Party time in Bamako
Roland, who is always clamoring to go see nothing but filth, decay, degradation and abject misery-- that and all that is offered on the seamy side of life-- says Bamako is the worst city he's ever been to. He agrees with the guide books that say to use the airport to get to Mali and then head straight for Djenne, Dogon Country and Timbuktou. He's turned off in Bamako seeing people suddenly squatting down on the side of a busy street and moving their bowels. He's turned off seeing children playing in sewage and women "washing" their dishes in the city's open sewers. He's turned off to the dry, dusty 100 degree weather-- in the "cool season"-- filtered through a curtain of smelly, deadly exhaust fumes. He's turned off to being over-charged for water. Malians pay 300 CFA; last night the hotel charged him 2,000. (Normally tourists can get a bottle for something between 400 and 1,000 CFA but the high end hotels tend to be shameless cash vacuums, like in so many cities around the world.)
Neither of us is a big mosquito fan-- though we've both given up fighting that scourge-- and we're not partial to the stench this town has to offer. And neither of us is happy to be ripped off if we try changing dollars in a hotel or even a bank. By chance we stumbled into a Lebanese supermarket and they gave us 450 CFA/dollar (no commission) instead of the 400/dollar (plus a 2% commission) others offer. If you're counting, that means $100 in the hotel would get you 39,200 CFA instead of 45,000.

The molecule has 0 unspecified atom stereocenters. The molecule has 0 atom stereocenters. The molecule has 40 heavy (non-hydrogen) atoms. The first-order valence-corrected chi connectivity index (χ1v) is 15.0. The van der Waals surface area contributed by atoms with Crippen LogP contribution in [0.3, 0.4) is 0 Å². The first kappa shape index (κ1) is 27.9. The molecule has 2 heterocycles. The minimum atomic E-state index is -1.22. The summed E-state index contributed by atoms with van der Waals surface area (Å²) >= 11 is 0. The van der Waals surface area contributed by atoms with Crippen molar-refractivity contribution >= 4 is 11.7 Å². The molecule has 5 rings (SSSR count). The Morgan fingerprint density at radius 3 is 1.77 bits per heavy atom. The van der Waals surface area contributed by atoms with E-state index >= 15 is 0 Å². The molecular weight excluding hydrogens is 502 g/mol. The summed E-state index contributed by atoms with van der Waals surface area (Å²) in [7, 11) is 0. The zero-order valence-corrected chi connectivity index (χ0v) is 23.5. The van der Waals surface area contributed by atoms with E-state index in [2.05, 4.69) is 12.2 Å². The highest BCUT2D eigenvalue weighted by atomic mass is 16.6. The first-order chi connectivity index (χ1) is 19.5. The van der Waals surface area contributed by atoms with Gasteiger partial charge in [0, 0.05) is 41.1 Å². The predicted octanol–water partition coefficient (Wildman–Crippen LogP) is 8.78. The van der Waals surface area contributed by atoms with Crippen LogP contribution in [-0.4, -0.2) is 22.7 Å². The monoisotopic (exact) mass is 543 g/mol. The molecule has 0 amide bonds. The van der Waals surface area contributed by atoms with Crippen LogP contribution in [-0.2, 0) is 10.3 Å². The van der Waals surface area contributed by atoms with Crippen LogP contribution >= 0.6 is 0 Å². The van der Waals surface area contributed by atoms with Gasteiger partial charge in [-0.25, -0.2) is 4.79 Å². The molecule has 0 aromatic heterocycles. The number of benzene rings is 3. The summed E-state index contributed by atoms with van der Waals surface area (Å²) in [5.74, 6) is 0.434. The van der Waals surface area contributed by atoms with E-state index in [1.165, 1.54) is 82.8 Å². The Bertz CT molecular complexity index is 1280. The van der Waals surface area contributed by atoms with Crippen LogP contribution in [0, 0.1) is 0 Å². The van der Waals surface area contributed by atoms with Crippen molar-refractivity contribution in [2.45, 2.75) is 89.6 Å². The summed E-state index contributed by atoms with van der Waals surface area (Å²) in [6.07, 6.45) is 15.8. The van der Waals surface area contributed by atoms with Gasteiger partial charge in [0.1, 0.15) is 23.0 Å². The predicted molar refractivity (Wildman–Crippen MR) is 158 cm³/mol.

On the other hand, Roland seems happy enough taking taxi rides down back streets filled with decaying colonial buildings that remind him of Vietnam and Cambodia and we both love the fantastic authentic African cuisine. The expensive hotels all serve way over-priced crappy, boring French food. Two people would be lucky to get away for less than $70 for dinner at our hotel (without wine). But last night we had dinner at Le San Toro, a restaurant owned by an ex-minister of culture and tourism in a part of town called the Hippodrome (on Avenue Al Quds). The food is traditional Malian, as are the decor and music. I can't say enough good things about the food which was not only spectacularly delicious but also very healthfully prepared. It's also pretty inexpensive, a fraction of what you'd pay in the hotel joints. And the decor and the art is breathtaking. On top of that the live kora music we heard during dinner was excellent as well.
Speaking of food, it has been easier in Mali to eat well as a vegetarian than in most countries. Everywhere is was a synch explaining that I don't eat meat and instead getting a nice fresh heaping plate of cous cous or millet or fonio with veggies. Last night at Le San Toro I ordered a vegetarian plate and it included cous cous, a huge variety of vegetables, beans and bananas. It was so good I can't wait to go back! Roland had a goat stew, disappointed there was no gazelle or zebra on the menu-- nor even camel. I do have to admit, though, that I'm looking forward to having lunch at Guy Savoy, one of my favorite restaurants in Paris, in a few days.